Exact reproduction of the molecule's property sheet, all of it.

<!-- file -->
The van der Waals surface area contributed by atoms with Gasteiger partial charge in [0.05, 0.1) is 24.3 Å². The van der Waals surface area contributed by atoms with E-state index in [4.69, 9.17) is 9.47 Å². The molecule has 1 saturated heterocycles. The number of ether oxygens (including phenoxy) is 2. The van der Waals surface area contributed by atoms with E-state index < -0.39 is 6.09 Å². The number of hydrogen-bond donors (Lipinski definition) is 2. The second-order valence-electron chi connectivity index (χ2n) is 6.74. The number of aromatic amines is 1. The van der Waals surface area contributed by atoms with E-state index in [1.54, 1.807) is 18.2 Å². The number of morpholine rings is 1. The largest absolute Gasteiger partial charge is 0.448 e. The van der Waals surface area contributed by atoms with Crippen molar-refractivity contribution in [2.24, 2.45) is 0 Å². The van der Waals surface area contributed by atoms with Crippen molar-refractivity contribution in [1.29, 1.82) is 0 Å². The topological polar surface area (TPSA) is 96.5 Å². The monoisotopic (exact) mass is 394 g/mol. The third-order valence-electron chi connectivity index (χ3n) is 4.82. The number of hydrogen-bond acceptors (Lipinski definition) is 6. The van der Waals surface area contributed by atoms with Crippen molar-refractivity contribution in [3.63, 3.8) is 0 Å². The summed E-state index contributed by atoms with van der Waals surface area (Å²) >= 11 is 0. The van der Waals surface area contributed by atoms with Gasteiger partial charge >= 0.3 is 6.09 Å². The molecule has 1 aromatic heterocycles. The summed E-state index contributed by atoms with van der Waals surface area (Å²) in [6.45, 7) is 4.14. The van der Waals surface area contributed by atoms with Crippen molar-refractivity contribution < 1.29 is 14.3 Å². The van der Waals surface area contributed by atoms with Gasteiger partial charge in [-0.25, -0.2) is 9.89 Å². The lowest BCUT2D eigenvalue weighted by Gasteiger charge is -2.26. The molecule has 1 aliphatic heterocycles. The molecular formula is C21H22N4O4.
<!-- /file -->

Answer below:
The van der Waals surface area contributed by atoms with Gasteiger partial charge in [0.05, 0.1) is 24.3 Å². The van der Waals surface area contributed by atoms with E-state index in [4.69, 9.17) is 9.47 Å². The molecule has 1 saturated heterocycles. The number of ether oxygens (including phenoxy) is 2. The van der Waals surface area contributed by atoms with E-state index < -0.39 is 6.09 Å². The number of hydrogen-bond donors (Lipinski definition) is 2. The second-order valence-electron chi connectivity index (χ2n) is 6.74. The number of aromatic amines is 1. The van der Waals surface area contributed by atoms with E-state index in [1.54, 1.807) is 18.2 Å². The number of morpholine rings is 1. The largest absolute Gasteiger partial charge is 0.448 e. The van der Waals surface area contributed by atoms with Crippen molar-refractivity contribution in [2.24, 2.45) is 0 Å². The van der Waals surface area contributed by atoms with Crippen molar-refractivity contribution in [1.29, 1.82) is 0 Å². The topological polar surface area (TPSA) is 96.5 Å². The monoisotopic (exact) mass is 394 g/mol. The third-order valence-electron chi connectivity index (χ3n) is 4.82. The number of hydrogen-bond acceptors (Lipinski definition) is 6. The van der Waals surface area contributed by atoms with Crippen molar-refractivity contribution in [3.63, 3.8) is 0 Å². The summed E-state index contributed by atoms with van der Waals surface area (Å²) >= 11 is 0. The van der Waals surface area contributed by atoms with Gasteiger partial charge >= 0.3 is 6.09 Å². The molecule has 1 aromatic heterocycles. The summed E-state index contributed by atoms with van der Waals surface area (Å²) in [6.45, 7) is 4.14. The van der Waals surface area contributed by atoms with Crippen molar-refractivity contribution < 1.29 is 14.3 Å². The van der Waals surface area contributed by atoms with Gasteiger partial charge in [-0.25, -0.2) is 9.89 Å². The lowest BCUT2D eigenvalue weighted by Gasteiger charge is -2.26. The molecule has 1 aliphatic heterocycles. The molecular formula is C21H22N4O4.